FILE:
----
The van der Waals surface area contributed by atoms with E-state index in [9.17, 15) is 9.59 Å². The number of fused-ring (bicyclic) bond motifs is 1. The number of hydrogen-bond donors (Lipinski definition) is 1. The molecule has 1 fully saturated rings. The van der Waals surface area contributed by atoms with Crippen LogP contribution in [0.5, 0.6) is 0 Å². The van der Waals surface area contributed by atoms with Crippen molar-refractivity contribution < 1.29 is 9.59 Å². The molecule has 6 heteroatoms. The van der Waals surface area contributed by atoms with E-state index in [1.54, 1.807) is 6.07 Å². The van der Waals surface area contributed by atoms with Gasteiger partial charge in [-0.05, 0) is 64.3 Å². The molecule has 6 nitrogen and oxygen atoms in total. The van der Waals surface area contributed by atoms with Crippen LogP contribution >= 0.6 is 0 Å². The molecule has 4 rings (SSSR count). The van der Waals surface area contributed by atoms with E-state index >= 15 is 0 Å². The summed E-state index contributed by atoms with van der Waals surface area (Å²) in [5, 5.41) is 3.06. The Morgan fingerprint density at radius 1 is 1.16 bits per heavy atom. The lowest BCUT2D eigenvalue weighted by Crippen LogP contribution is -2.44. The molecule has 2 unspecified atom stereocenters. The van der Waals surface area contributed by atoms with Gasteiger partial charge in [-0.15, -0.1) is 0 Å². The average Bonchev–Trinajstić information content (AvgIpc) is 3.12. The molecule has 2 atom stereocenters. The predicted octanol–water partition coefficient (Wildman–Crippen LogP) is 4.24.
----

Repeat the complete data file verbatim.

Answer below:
The van der Waals surface area contributed by atoms with E-state index in [9.17, 15) is 9.59 Å². The number of fused-ring (bicyclic) bond motifs is 1. The number of hydrogen-bond donors (Lipinski definition) is 1. The molecule has 1 fully saturated rings. The van der Waals surface area contributed by atoms with Crippen LogP contribution in [0.5, 0.6) is 0 Å². The van der Waals surface area contributed by atoms with Crippen molar-refractivity contribution < 1.29 is 9.59 Å². The molecule has 6 heteroatoms. The van der Waals surface area contributed by atoms with E-state index in [1.54, 1.807) is 6.07 Å². The van der Waals surface area contributed by atoms with Gasteiger partial charge in [-0.05, 0) is 64.3 Å². The molecule has 6 nitrogen and oxygen atoms in total. The van der Waals surface area contributed by atoms with Crippen LogP contribution >= 0.6 is 0 Å². The molecule has 4 rings (SSSR count). The van der Waals surface area contributed by atoms with E-state index >= 15 is 0 Å². The summed E-state index contributed by atoms with van der Waals surface area (Å²) in [5, 5.41) is 3.06. The Morgan fingerprint density at radius 1 is 1.16 bits per heavy atom. The lowest BCUT2D eigenvalue weighted by Crippen LogP contribution is -2.44. The molecule has 2 unspecified atom stereocenters. The van der Waals surface area contributed by atoms with Gasteiger partial charge in [-0.15, -0.1) is 0 Å². The average Bonchev–Trinajstić information content (AvgIpc) is 3.12. The molecule has 2 atom stereocenters. The predicted octanol–water partition coefficient (Wildman–Crippen LogP) is 4.24.